Senate Judiciary Committee postpones vote on clemency documents
Torricelli and Hatch say there is no legal standing for executive privilege
By Dana Bash/CNN
September 16, 1999
Web posted at: 6:17 p.m. EDT (2217 GMT)
WASHINGTON (CNN) -- The Senate Judiciary Committee postponed for one week a vote to subpoena documents from the White House on President Bill Clinton's clemency offer to 16 Puerto Rican nationalists.
Committee Chairman Orrin Hatch (R-Utah) complied with the request of the ranking Democrat on the committee, Sen. Patrick Leahy (D-Vermont), to wait until the two could discuss the issue and move in a "bipartisan fashion."
Hatch reiterated his outrage that after he requested documents on the clemency issue from the Justice Department more than two weeks ago, the agency has not yet complied.
"The department is deeply mistaken if it believes it can elude compliance with our request for documents with such a gambit, which I have empirically confirmed as being a constant truth under this administration," said Hatch.
"The issuance of subpoenas is a matter I take very seriously and have exercised only after reflection and on rare instances," Hatch continued. "Unfortunately I am convinced that the time has now come when we must view the department's delay as a denial."
On the White House claim of executive privilege in the clemency matter, Hatch said "I don't see any standing for executive privilege in any way, shape or form."
One committee Democrat, Robert Torricelli of New Jersey, says he intends to vote in favor of sending the subpoenas.
Torricelli agreed with Hatch that executive privilege would probably not hold up.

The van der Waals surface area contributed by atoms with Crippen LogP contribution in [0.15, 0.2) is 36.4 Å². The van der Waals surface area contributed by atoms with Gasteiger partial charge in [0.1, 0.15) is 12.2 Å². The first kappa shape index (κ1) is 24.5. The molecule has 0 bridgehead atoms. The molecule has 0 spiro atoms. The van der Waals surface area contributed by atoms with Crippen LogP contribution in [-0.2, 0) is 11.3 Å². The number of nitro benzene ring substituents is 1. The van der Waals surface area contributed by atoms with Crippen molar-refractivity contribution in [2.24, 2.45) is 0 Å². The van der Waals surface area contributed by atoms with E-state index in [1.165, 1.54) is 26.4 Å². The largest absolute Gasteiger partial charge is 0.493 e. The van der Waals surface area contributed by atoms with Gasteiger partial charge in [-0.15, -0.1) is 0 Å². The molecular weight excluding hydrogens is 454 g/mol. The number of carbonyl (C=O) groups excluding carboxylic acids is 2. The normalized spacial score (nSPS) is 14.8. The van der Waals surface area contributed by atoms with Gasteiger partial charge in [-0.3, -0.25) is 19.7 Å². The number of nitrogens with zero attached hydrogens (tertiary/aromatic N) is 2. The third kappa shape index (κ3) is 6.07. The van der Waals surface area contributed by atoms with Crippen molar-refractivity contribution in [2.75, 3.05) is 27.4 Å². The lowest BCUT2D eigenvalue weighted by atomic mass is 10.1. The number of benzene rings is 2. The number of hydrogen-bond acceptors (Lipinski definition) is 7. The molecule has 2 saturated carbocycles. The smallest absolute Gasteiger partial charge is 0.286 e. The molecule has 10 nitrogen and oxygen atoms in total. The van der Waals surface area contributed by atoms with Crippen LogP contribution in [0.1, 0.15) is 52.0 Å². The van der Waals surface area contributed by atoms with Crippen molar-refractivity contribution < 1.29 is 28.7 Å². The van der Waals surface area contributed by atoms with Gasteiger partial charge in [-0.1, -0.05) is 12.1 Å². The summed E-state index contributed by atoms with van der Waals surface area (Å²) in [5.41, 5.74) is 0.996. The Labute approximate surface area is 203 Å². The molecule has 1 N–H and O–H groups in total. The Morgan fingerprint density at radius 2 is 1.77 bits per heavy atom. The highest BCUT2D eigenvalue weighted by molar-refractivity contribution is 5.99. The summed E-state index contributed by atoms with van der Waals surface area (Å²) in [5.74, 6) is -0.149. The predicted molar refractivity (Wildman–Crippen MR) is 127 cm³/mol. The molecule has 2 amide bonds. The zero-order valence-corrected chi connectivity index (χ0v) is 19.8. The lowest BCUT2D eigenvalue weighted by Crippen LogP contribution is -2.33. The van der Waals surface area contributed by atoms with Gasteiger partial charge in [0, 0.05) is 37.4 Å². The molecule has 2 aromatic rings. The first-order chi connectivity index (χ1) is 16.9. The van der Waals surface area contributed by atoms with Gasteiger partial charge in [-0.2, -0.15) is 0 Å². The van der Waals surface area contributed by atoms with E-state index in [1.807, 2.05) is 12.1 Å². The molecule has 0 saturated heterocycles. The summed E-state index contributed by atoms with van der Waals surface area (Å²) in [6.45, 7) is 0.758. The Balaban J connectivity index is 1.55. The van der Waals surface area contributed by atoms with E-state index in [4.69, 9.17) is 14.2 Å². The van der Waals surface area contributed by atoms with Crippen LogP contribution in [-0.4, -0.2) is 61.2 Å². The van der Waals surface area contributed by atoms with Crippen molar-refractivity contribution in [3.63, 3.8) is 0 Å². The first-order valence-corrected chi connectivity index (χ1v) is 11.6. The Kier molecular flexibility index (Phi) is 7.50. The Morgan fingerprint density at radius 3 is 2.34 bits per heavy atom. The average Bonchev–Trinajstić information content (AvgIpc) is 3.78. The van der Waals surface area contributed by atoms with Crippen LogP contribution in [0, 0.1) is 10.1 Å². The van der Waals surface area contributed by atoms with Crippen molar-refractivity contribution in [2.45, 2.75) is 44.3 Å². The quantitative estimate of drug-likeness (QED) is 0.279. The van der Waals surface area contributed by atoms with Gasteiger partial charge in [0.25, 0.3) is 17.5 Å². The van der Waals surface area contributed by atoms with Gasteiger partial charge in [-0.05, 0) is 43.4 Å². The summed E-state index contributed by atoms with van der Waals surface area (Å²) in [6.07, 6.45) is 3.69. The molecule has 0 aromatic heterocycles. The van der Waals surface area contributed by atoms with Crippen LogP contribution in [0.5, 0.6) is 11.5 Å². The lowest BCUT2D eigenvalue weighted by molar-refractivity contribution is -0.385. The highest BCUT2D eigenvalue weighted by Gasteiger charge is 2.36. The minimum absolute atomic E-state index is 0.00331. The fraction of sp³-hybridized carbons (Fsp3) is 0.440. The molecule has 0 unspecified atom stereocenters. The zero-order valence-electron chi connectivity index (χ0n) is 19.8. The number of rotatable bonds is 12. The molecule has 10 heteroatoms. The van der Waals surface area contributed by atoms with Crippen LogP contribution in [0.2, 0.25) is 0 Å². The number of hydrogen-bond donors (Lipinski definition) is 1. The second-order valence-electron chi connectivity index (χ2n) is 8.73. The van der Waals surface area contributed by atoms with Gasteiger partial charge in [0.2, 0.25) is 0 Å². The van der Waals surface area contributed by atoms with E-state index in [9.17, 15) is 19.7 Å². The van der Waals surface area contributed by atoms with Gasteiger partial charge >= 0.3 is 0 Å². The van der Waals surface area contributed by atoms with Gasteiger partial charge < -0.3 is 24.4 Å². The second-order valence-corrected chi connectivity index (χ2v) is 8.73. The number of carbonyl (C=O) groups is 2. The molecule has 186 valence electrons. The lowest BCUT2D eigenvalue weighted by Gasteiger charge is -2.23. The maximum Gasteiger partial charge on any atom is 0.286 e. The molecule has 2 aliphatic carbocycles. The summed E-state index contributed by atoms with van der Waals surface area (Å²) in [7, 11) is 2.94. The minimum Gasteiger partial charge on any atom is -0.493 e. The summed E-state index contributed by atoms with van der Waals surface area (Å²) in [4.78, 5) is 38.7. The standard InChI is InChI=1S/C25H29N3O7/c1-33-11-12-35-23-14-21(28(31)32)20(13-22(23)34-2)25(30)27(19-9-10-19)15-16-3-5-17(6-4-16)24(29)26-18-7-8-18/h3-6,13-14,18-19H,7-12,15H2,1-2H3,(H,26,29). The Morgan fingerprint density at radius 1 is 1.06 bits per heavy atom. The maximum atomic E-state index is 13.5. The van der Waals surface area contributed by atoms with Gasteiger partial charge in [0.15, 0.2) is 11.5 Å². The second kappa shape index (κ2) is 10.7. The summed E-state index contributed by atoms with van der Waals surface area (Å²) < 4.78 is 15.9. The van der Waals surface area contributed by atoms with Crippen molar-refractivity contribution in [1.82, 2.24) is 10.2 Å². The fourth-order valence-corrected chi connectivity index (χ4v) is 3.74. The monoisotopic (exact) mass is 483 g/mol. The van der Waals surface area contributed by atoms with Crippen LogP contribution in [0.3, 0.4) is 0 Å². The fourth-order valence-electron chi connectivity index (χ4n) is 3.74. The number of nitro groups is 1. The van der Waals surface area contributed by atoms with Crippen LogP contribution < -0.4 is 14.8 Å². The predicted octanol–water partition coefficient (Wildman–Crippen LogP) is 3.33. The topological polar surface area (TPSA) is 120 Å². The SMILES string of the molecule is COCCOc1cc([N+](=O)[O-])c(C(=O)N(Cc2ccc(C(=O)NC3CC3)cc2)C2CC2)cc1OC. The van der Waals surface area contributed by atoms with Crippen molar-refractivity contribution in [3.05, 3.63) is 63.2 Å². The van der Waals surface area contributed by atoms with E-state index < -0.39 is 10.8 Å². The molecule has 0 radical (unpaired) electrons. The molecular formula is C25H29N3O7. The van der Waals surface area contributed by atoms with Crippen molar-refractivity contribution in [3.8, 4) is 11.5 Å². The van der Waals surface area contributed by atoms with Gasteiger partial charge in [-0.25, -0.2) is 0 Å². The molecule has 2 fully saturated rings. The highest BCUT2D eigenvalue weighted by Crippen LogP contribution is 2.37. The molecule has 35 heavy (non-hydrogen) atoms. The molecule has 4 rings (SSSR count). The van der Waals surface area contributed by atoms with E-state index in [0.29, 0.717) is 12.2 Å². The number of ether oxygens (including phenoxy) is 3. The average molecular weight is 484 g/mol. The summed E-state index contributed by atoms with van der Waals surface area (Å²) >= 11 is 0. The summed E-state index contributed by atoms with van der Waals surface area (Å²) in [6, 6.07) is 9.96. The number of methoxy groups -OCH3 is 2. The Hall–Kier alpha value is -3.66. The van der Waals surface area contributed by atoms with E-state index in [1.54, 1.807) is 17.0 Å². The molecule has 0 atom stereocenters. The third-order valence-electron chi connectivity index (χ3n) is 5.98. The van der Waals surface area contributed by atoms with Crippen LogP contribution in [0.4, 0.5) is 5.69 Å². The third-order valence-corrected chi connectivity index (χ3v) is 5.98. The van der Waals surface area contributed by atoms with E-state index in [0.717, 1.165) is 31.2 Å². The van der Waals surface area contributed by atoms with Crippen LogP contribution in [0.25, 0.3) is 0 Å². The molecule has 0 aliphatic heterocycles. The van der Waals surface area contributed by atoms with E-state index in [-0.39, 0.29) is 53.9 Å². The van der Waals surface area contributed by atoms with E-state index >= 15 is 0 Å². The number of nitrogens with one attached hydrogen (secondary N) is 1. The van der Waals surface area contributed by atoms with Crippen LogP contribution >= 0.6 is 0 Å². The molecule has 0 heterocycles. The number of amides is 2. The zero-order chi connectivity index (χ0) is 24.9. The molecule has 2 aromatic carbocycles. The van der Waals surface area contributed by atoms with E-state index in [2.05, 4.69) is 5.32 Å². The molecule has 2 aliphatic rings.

"They may chose to do so, but I don't believe legally it could be sustained," he said.
Democrat Sen. Dianne Feinstein of California also wants to issue subpoenas, but wants to see Republican and Democratic committee staff reports on legal precedent of executive privilege before she decides whether it is prudent.
As the ranking Democrat, Leahy told Hatch he hopes the two can meet in the next week to come up with a bipartisan approach to issuing subpoenas, scheduling hearings and calling witnesses.
Leahy said he stands by his opposition to Clinton's decision to grant clemency, and hopes a Judiciary investigation could emulate those conducted on the so-called Ruby Ridge incident, where the parties worked together and "the end result was something the public and the Senate accepted." The Senate investigated at length the Ruby Ridge incident, in which FBI agents shot and killed two family members after a long standoff at a rural Idaho home in 1992.
Hatch wrote Attorney General Janet Reno on September 1, asking for documents reflecting the Justice Department's position on clemency, material provided to the White House on clemency, correspondence or other documents reflecting the views of the agencies or U.S. Attorneys on the issue, and all materials which relate to the propriety of offering clemency.